Electroconvulsive Therapy Changed My Life
I miss the voices.
I never thought in a million years that I would be writing that I miss having psychosis. But I do.
The silence is eerie. I had gotten used to the constant commentary on my life, the brutal words, and sometimes the kindness that they had shown me. It was a mixture of different emotions, words, and experiences that led me to seek electroconvulsive therapy or ECT.
But the fear that it will slowly creep back into my life is evident. There is this hypervigilance, being on guard to see if I slip at all. Intrusive thoughts are questioned, anxiety is increased because there is this lingering effect of “what if it comes back?”
I miss the voices because it filled my life with company, noise, but also this sense of loneliness. Loneliness in the fact that no one understood what I was going through and it brought a profound sense of “otherness” that kept me bound to the house. My hallucinations and delusions became so severe that it was impossible to work. When I first started hearing voices, it was maybe one or two. For about a year it grew into a whole family of people, all ages, genders, and some were mean or kind. Reality became distorted.
According to the American Psychiatric Association, “ECT is a medical treatment most commonly used in patients with major depression or bipolar disorder that has not responded to other treatments.” It goes on to explain the procedure, as it involves a brief electrical stimulation of the brain while the patient is under anesthesia. It has been found to be highly effective, about 80% of patients find relief. Typically, patients that receive ECT treatment go two-three times a week for a total of 6-12 treatments, depending on the severity and how the patient responds.
If it is so effective, why is it not commonly used?
The risks and benefits can be hard to cope with, mainly because ECT treatments are associated with temporary memory loss and difficulty learning. Usually, these symptoms improve within a couple weeks or months. There are other common side effects of the day of treatment, nausea, headache, fatigue, and confusion. But these risks were worth it in treating my psychosis.
Something that isn’t mentioned are the side effects of general anesthesia. Awareness during general anesthesia is common, but its after-effects are really what I want to highlight. According to the Archives of Physical Medicine and Rehabilitation, sleep disturbances, nightmares, and flashbacks have been reported by about 70% of patients following general anesthesia.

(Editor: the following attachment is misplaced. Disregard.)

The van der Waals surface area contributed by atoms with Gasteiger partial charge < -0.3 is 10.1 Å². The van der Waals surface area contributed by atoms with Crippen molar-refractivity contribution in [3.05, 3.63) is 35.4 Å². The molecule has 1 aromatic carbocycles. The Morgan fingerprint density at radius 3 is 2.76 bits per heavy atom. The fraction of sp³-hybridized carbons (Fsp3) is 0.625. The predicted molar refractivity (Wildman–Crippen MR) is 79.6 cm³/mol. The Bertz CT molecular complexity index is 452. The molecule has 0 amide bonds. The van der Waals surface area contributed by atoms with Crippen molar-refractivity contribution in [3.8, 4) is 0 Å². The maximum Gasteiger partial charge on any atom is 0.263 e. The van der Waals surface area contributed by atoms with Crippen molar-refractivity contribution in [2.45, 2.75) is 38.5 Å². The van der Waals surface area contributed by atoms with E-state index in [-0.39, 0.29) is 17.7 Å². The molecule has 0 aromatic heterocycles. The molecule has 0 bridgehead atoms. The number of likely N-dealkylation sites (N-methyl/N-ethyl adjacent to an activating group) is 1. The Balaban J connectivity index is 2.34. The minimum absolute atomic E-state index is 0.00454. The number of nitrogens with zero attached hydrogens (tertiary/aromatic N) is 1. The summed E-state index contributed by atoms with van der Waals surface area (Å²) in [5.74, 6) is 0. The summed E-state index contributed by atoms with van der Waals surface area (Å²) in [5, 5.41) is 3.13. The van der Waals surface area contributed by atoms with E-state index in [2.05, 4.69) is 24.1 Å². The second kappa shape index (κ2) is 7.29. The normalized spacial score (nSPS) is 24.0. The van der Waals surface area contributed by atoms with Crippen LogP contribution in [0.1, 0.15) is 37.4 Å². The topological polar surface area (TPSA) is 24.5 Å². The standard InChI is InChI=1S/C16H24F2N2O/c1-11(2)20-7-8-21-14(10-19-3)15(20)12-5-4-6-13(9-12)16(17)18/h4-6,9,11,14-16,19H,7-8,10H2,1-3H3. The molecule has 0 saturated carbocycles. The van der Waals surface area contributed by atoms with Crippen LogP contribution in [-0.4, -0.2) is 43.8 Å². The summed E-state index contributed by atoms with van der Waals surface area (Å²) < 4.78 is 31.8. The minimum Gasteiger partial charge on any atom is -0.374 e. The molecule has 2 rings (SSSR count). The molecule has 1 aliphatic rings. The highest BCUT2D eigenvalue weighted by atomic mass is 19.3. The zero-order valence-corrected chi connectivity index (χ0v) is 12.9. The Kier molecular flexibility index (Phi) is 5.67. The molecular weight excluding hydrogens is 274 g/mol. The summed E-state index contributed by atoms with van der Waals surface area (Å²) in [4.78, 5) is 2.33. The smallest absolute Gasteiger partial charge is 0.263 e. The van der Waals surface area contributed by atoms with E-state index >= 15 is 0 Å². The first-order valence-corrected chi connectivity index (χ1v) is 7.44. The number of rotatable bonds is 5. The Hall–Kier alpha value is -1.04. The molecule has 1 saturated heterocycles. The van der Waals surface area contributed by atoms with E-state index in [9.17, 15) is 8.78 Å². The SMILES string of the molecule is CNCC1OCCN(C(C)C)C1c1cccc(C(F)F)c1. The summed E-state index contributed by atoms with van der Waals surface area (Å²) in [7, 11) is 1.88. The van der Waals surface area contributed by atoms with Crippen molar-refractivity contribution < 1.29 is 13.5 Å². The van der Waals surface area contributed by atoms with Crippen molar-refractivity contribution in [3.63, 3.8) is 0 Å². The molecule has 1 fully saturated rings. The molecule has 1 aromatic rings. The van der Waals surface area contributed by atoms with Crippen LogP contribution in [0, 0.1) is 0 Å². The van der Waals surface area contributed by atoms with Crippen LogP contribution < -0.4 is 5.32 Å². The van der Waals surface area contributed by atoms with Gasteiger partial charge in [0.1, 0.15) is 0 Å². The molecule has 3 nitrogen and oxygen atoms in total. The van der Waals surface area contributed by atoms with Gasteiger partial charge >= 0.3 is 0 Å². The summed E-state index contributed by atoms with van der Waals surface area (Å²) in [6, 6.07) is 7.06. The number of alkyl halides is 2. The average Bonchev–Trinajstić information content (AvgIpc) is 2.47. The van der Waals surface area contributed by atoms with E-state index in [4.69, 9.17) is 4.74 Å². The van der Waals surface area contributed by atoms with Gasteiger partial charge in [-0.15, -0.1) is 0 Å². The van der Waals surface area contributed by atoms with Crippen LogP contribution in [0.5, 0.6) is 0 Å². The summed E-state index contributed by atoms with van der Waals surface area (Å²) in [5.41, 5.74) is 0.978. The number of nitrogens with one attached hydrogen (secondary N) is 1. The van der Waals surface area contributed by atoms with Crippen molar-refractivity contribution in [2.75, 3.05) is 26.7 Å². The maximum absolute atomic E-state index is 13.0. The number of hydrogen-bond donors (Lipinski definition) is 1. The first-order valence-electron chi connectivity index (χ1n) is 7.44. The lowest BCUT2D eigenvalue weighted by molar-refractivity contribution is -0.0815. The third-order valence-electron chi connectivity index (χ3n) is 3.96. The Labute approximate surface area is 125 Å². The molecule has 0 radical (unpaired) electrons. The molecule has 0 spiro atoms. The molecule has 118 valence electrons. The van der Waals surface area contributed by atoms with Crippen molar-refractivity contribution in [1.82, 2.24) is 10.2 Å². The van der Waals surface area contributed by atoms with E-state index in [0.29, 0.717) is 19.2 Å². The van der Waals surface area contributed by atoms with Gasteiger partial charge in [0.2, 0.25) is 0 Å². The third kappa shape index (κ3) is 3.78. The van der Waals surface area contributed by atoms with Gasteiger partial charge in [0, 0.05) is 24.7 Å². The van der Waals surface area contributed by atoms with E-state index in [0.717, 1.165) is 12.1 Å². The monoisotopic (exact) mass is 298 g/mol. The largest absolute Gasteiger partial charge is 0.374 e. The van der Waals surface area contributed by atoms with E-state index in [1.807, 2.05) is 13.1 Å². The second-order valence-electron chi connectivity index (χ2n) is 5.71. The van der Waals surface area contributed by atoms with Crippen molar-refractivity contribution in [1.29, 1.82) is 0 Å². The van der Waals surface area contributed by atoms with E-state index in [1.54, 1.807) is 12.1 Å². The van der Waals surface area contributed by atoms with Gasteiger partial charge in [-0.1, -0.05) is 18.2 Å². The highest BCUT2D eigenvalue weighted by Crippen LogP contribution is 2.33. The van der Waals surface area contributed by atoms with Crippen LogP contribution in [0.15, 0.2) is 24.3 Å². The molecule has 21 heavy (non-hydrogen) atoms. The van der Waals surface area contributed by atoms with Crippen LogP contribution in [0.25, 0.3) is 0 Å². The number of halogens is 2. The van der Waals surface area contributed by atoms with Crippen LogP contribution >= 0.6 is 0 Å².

I have sleep disturbances every night because of the procedure. While I am grateful that the voices and my mood has improved, the fact remains that I want to give you a clear picture of what to expect.
In order to explain why I received electroconvulsive therapy, I need to explain how my condition affected me and why I was a viable candidate. I’ve been diagnosed with bipolar disorder for the last five years and nothing seemed to have worked. I’ve tried medicine after medicine with no luck but unfortunate side effects. Anti-psychotics, mood stabilizers, anxiety meds, and still nothing seemed to have worked. It caused rifts in my relationships, in my marriage, losing my job, and in my own self-esteem.
Psychosis was the main issue that caused strife in my personal life. Hallucinations and paranoid delusions ran through my life. According to the National Institutes of Health, over half of patients with bipolar disorder develop psychotic symptoms during their lifetimes. I had experienced the unfortunate ups and downs that characterize bipolar disorder, but the psychotic symptoms caused me so much pain. The despair of never getting better because of being treatment resistant caused me a significant amount of stress.
I was lucky enough that my psychiatrist gave me a referral and when I made an appointment with the doctor that practiced ECT, he recommended that I check myself into a psych ward and he’d continue treatment from there.
It was the best experience that I could be given. Within the first few sessions, my suicidal ideation decreased, the voices were all but banished, and I was thriving like I had never before.
The side effects were bearable — some slight memory loss, confusion, and issues concentrating. I did have terrible nightmares from the anesthesia, some slight memory of the actual procedure that caused me significant distress. But I would trade all of that for the ability to manage voices.
Getty image by Uwe Krejci